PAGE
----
Of course, this is called cherry picking, and it is par for the course here at TDH. When he wants to castigate the news media, he cherry picks from the test results to show how amazingly well we’re doing.

    But, last I checked, our school system consists of more than whites and Asians. One can only imagine the howling of the Howler if a news report had disappeared the scores of blacks and Hispanics in order to craft a positive story about schools.

    (For those who care, the numbers are:
    “Hispanic and Black students had lower average scores (481 and 448, respectively) than the U.S. average score.””).

    He also says thus:
    ‘In the Post's formulation, the new results from last year's tests "show widening disparities between high- and low-performing students in the United States, adding to a growing body of evidence showing worsening inequity in public schools."’

    Checking that handy-dandy link to the data Somerby provided, we can find this information:
    “The U.S. score gap between the top and the bottom ESCS quarters was lower than the score gaps in 2 education systems and higher than the score gaps in 34 education systems.” (Not good.)

    Of course, if you eliminate those bottom quarters, you see an amazingly positive result!

    Funny how that works.

    1. I think the point is that the generalized doom-and-gloom stories are wrong. US schools aren't failing across the board, and in pushing such a line, journalists fail to report on the areas in which our school systems don't work properly.

      Not so funny now, eh?

    2. And yet, based on those pesky achievement gaps, you could say our schools are failing a significant portion of the students, and thus our school system as a whole isn’t truly working as it needs to. Isn’t that the point of worrying about the gaps?

    3. If a significant portion of the system isn't working, but a significant portion is, then you could say that the system as a whole isn't working, but only if your brain isn't working.

  5. “These are American white kids across the board, including kids in Appalachia and the Rust Belt whose families are devastated by Oxycontin. That average score even includes the fumbling efforts of white kids in Mississippi and Alabama, on whom we all know to look down.”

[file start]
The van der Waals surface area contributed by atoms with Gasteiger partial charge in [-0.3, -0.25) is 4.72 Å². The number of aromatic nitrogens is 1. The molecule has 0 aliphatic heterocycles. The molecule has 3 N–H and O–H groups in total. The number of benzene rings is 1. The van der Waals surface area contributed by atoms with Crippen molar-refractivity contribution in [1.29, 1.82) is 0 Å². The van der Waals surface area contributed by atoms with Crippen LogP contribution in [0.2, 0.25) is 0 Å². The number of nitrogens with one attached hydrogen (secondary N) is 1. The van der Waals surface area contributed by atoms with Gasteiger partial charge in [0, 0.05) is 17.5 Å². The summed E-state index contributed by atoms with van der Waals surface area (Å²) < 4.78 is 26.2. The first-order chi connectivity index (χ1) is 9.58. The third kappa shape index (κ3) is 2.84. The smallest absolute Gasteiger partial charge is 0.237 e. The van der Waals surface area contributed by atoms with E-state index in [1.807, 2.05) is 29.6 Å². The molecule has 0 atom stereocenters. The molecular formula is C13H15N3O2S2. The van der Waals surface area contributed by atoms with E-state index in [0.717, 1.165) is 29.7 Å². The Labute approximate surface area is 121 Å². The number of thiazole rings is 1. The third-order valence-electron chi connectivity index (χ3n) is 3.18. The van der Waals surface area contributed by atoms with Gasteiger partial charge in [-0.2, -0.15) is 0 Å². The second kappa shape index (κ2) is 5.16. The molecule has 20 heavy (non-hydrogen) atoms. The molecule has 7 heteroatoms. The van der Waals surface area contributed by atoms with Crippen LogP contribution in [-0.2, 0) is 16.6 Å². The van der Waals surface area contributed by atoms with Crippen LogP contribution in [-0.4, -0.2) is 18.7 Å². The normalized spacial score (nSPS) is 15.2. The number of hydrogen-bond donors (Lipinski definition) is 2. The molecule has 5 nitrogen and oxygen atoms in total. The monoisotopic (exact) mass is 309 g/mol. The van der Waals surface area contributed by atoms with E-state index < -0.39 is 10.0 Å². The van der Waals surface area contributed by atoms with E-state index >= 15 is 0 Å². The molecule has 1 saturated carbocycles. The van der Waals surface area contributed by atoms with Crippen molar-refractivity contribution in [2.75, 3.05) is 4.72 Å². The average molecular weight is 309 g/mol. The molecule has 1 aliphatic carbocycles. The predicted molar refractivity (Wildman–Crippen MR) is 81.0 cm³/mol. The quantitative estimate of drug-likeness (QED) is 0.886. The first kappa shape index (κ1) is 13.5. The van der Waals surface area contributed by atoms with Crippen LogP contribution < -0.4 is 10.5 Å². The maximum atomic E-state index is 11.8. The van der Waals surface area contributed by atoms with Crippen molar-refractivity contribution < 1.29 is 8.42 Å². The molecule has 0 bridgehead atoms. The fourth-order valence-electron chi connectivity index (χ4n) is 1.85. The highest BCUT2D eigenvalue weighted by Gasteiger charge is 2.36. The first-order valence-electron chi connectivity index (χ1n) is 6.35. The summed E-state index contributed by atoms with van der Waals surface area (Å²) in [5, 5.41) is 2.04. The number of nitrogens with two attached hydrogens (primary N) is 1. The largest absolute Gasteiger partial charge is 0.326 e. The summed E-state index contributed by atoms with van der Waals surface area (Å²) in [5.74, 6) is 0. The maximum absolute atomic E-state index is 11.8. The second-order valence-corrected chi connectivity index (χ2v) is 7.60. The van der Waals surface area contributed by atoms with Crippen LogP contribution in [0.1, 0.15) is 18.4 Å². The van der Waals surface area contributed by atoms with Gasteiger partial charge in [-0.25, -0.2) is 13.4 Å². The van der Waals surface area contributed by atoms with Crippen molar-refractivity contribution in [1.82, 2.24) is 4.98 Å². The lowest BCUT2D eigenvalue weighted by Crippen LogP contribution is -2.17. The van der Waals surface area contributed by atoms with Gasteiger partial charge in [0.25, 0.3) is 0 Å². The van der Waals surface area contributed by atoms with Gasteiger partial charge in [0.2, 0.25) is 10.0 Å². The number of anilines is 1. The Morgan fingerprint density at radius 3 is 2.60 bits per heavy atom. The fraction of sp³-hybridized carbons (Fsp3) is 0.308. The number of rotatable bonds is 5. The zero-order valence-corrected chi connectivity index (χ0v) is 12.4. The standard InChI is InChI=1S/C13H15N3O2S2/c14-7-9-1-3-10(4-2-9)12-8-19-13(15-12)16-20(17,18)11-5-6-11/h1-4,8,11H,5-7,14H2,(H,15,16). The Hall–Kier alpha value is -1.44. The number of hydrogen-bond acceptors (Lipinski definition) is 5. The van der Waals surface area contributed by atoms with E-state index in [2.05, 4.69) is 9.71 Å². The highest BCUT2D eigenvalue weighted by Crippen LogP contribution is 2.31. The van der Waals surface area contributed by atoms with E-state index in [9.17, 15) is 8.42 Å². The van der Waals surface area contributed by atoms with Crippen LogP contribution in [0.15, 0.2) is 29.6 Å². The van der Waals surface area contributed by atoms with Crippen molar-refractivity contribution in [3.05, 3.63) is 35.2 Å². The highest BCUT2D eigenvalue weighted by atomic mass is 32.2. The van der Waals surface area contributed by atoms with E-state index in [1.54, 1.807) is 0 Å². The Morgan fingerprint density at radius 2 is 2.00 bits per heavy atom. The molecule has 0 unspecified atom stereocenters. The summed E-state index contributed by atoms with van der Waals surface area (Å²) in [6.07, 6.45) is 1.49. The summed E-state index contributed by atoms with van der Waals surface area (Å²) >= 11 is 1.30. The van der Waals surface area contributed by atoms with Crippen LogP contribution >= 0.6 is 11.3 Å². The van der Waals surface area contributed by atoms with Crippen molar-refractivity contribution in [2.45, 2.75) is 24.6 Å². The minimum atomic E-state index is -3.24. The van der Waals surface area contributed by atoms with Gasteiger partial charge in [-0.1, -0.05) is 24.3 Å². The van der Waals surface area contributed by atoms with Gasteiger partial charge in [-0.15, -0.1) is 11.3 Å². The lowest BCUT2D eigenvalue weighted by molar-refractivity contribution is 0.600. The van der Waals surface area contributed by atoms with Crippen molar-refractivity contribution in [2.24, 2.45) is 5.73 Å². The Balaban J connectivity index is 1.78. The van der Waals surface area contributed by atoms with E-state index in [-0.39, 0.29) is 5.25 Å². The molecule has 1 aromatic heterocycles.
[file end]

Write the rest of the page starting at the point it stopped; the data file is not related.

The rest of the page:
One assumes the test administrators attempt to get a cross-section of students from different socioeconomic backgrounds and different geographical regions, but it’s hard to know precisely how many or if any students whose “families are devastated by OxyContin” actually took the test. It’s doubtful that “OxyContin use” is a data point collected by the test administrators.

    Somerby engages in a romanticization of the white kids taking the test, calling them “ragtag” and yet implying their pluck and resourcefulness, even in the face of liberal hatred.

    One wonders what you would see if you disaggregate the white score by socioeconomic status or geographical region. He was quick to ignore the results for blacks and Hispanics; here he is keen on looking at the aggregate.

    1. If you disaggregate the white score by income and region, you'd find some classes and areas that do even better than the aggregated white score. The point is that even with poor and benighted included, the white aggregate belies he overall gloomy stories.

    2. In other words, when you cherry pick the data, things look less gloomy. Got it.

    3. You're still confused. Got it.

      Do you see a difference between a system that works well for one segment of the population and not for another and a system that doesn't work at all? Which do you think our educational system is (as measured by Pisa)? Do you think it makes a difference when you try to fix the system?

  6. What's particularly interesting is that, despite all the talk about our gaps, when you disaggregate you see that our black kids beat a whole bunch of nations as well.

    1. So, those horrible racial achievement gaps Somerby kept pointing out and moaning about, for years? Are they a problem, or not? Our blacks do better than other countries around the world! But those punishing gaps! But those Pisa scores! But those gaps...

    2. The gaps mean that our schooling is failing certain segments of the population. That's important enough that journalists should stop writing misleading stories of the overall failure of our educational system.